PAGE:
- Adriana Diaz
The numinous figures that gave me that bundle told me that the archaic compost was as old as time itself. They said that it came from the deepest recesses of the richness of the Earth and was filled with all the knowing experience that had accumulated from aeons past to the present.
The archaic earth was soft, dense and dark, fragrant and of course deeply mysterious. I took a tiny pinch of it and cast it out over the landscape, which was enhanced, enriched, beautified. Just a small pinch rejuvenated a vast territory.
Whenever I took a small pinch of the earth for healing, the delicate membrane that covered the bundle repaired itself easily. I was astounded and full of joy to have been given this gift and this responsibility, which felt so buoyant and healing for myself, the Earth and all beings.
Since that night, I have been contemplating this dream. How does it translate into my everyday life, to my creativity and my deeper purpose? I have no answers yet, but the dream has lifted me up and provided me with a reminder of the powerful nature of the subconscious mind.
The past 7 months have been very difficult. In January my younger daughter and I traveled to rescue my older daughter, whom I have seldom seen for decades. So began a rough and consuming ride on a rocky road as we did our best to support her in dropping her long-standing addictions. It was heartbreaking. And piercingly sweet at times. Now she is gone again. She left a week ago, returning to the city where she had been living.
That was a gigantic effort for me, one in which I discovered deep wellsprings of love and acceptance of my daughter's very difficult life. It has also been very hard to come right up against the truth that I cannot fix my daughter's life, no matter how hard I try or how much I do. It is up to each of us to live our lives, make our choices, construct a reality that we inhabit. She has her own journey, and I pray that it goes well. My heart feels very tender these days, even raw at times. I am in a time of self-healing.
Then there is the business of selling my flower cottage, which I put on the market at the end of March. It attracted a buyer quickly, but that first sale fell through. Again, buyers quickly appeared but at the very last moment, a second sale fell through. My realtor tells me she has never seen anything like it. Well, I am happy that not too many have to go through anything similar.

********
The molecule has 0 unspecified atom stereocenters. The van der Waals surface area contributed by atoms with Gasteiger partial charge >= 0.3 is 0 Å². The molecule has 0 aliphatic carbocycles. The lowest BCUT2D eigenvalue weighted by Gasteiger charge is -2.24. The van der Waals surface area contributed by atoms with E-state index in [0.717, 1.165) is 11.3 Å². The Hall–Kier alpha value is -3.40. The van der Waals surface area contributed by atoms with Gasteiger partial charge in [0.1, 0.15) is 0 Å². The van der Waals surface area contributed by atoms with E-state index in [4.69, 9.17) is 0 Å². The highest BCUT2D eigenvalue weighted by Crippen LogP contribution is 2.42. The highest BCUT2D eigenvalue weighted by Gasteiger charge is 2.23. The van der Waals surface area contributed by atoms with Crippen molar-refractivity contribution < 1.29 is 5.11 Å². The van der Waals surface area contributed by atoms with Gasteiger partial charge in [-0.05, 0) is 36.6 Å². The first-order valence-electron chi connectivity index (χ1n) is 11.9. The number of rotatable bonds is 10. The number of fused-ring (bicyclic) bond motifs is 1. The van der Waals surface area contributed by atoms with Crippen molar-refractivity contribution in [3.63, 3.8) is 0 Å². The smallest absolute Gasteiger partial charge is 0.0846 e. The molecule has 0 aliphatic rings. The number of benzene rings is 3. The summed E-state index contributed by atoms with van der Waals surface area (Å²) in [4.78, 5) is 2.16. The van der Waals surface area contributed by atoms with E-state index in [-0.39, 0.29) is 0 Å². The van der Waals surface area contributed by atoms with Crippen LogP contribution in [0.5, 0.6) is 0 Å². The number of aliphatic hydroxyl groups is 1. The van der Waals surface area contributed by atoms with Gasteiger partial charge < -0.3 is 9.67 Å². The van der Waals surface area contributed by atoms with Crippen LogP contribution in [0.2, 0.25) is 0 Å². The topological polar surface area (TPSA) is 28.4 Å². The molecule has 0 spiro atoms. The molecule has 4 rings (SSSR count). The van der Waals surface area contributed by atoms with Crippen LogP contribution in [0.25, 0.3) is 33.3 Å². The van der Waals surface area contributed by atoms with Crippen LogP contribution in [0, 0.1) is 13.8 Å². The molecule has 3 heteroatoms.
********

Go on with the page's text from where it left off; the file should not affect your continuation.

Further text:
I was so confident about the second deal, I got rid of almost all my furniture and moved into a room in a friend's place. That was a month ago. Now I've lowered the price on the cottage and we are focusing on magnetizing the right buyer and completing the sale successfully. May it be so, and soon.
Every time I go there to water the gardens, I feel what a delightfully welcoming place it is. Somebody is going to love living there as much as I did.
Attitudes about Aging --- OLD as a Word of Power
Well, I'm too old to do that.
That's what happens when you get older.
It's bad enough that people who are not yet old have unreal, unkind and prejudicial attitudes about aging, but when older people themselves take on those limiting beliefs and perspectives, it becomes a self-fulfilling prophecy.
I may be too old to do certain things now. That could be true. But why should I focus on that, rather than on what is good, rich and enjoyable? We are all subject to the ravages of time (a phrase I happen to enjoy). I have less energy than I did 10 years ago. I cannot easily drive at night. These are age-related limitations. Others I know are grappling with chronic illness, neurological conditions, things that bring even more significant limitations. No matter what, I notice that when a person brings positive self regard, acceptance and optimism into their life situation, it benefits them and everyone around them.
Lately I've been thinking about Elaine Stritch and Rabbi Zalman Schachter, two elders who passed recently. Such different lives, but so similar in the way they poured their creative joy into everything they did. That's attitude.
And I've been thinking of Olga Kotelko, a nonagenarian athlete from Canada who passed recently. She was outstanding and passionately engaged. We don't have to be famous to be engaged, passionate, creative and joyful. We can just be ourselves fully.
I think that is good news.
OLD is a word of power. It really is. It's time to reclaim the word OLD from the junk heap of language. Be old and proud of it. Set a good example. Leave a meaningful legacy, of whatever genre or type. Don't get caught up trying to maintain the superficial facade of youthfulness. It's demeaning and it doesn't really work either. We were already young. Let's plunge into the waters of oldness. There is a lot to learn and share in this time of life.
In the midst of this world so full of conflict and war, may we find peace within ourselves and may that peace radiate out to others.